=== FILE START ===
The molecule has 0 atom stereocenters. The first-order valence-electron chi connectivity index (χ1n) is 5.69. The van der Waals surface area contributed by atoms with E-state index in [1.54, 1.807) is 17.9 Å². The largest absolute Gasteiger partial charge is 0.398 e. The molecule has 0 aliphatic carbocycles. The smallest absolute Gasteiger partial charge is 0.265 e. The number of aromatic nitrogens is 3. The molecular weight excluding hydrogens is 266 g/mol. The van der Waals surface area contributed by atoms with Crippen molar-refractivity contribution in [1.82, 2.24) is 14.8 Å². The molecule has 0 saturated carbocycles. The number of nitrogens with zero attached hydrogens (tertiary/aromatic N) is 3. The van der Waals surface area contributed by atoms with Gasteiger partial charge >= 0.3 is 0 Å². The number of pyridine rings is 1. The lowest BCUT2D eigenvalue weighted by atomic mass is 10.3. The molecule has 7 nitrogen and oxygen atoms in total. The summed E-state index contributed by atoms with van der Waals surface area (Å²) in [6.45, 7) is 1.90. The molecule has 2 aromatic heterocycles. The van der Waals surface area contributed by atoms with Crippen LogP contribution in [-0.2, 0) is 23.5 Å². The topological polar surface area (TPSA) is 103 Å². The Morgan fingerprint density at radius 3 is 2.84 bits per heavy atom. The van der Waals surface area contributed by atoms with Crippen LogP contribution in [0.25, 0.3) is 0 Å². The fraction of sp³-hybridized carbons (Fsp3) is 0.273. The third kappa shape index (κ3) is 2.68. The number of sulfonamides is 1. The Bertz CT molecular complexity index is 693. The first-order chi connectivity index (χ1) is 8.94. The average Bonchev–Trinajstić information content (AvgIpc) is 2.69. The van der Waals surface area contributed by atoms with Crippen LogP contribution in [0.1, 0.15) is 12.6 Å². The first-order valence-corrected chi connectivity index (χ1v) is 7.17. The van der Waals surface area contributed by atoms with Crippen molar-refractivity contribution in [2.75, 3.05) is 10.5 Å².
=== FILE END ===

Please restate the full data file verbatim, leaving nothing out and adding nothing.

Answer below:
The molecule has 0 atom stereocenters. The first-order valence-electron chi connectivity index (χ1n) is 5.69. The van der Waals surface area contributed by atoms with E-state index in [1.54, 1.807) is 17.9 Å². The largest absolute Gasteiger partial charge is 0.398 e. The molecule has 0 aliphatic carbocycles. The smallest absolute Gasteiger partial charge is 0.265 e. The number of aromatic nitrogens is 3. The molecular weight excluding hydrogens is 266 g/mol. The van der Waals surface area contributed by atoms with Crippen molar-refractivity contribution in [1.82, 2.24) is 14.8 Å². The molecule has 0 saturated carbocycles. The number of nitrogens with zero attached hydrogens (tertiary/aromatic N) is 3. The van der Waals surface area contributed by atoms with Gasteiger partial charge >= 0.3 is 0 Å². The number of pyridine rings is 1. The lowest BCUT2D eigenvalue weighted by atomic mass is 10.3. The molecule has 7 nitrogen and oxygen atoms in total. The summed E-state index contributed by atoms with van der Waals surface area (Å²) in [6.45, 7) is 1.90. The molecule has 2 aromatic heterocycles. The van der Waals surface area contributed by atoms with Crippen LogP contribution in [-0.2, 0) is 23.5 Å². The topological polar surface area (TPSA) is 103 Å². The Morgan fingerprint density at radius 3 is 2.84 bits per heavy atom. The van der Waals surface area contributed by atoms with Crippen LogP contribution in [0.25, 0.3) is 0 Å². The fraction of sp³-hybridized carbons (Fsp3) is 0.273. The third kappa shape index (κ3) is 2.68. The number of sulfonamides is 1. The Bertz CT molecular complexity index is 693. The first-order chi connectivity index (χ1) is 8.94. The average Bonchev–Trinajstić information content (AvgIpc) is 2.69. The van der Waals surface area contributed by atoms with Crippen LogP contribution in [0.1, 0.15) is 12.6 Å². The first-order valence-corrected chi connectivity index (χ1v) is 7.17. The van der Waals surface area contributed by atoms with Crippen molar-refractivity contribution in [2.75, 3.05) is 10.5 Å².